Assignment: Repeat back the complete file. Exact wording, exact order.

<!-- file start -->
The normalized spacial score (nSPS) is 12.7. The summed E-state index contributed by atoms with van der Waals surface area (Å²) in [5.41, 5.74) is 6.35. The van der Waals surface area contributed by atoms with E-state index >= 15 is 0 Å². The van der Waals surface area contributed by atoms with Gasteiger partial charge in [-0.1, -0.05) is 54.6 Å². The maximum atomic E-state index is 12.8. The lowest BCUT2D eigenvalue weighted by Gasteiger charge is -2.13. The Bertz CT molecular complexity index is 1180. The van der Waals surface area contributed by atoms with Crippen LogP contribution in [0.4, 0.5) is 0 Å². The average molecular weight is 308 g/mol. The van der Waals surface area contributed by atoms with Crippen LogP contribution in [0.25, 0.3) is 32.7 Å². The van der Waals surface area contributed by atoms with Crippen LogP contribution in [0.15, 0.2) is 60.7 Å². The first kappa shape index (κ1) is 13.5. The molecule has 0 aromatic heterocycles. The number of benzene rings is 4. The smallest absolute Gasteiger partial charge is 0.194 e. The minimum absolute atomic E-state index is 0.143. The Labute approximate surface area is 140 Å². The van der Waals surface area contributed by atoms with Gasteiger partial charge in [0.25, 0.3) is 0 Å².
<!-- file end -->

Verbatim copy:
The normalized spacial score (nSPS) is 12.7. The summed E-state index contributed by atoms with van der Waals surface area (Å²) in [5.41, 5.74) is 6.35. The van der Waals surface area contributed by atoms with E-state index >= 15 is 0 Å². The van der Waals surface area contributed by atoms with Gasteiger partial charge in [-0.1, -0.05) is 54.6 Å². The maximum atomic E-state index is 12.8. The lowest BCUT2D eigenvalue weighted by Gasteiger charge is -2.13. The Bertz CT molecular complexity index is 1180. The van der Waals surface area contributed by atoms with Crippen LogP contribution in [0.4, 0.5) is 0 Å². The average molecular weight is 308 g/mol. The van der Waals surface area contributed by atoms with Crippen LogP contribution in [0.25, 0.3) is 32.7 Å². The van der Waals surface area contributed by atoms with Crippen LogP contribution in [0.15, 0.2) is 60.7 Å². The first kappa shape index (κ1) is 13.5. The molecule has 0 aromatic heterocycles. The number of benzene rings is 4. The smallest absolute Gasteiger partial charge is 0.194 e. The minimum absolute atomic E-state index is 0.143. The Labute approximate surface area is 140 Å². The van der Waals surface area contributed by atoms with Gasteiger partial charge in [0.25, 0.3) is 0 Å².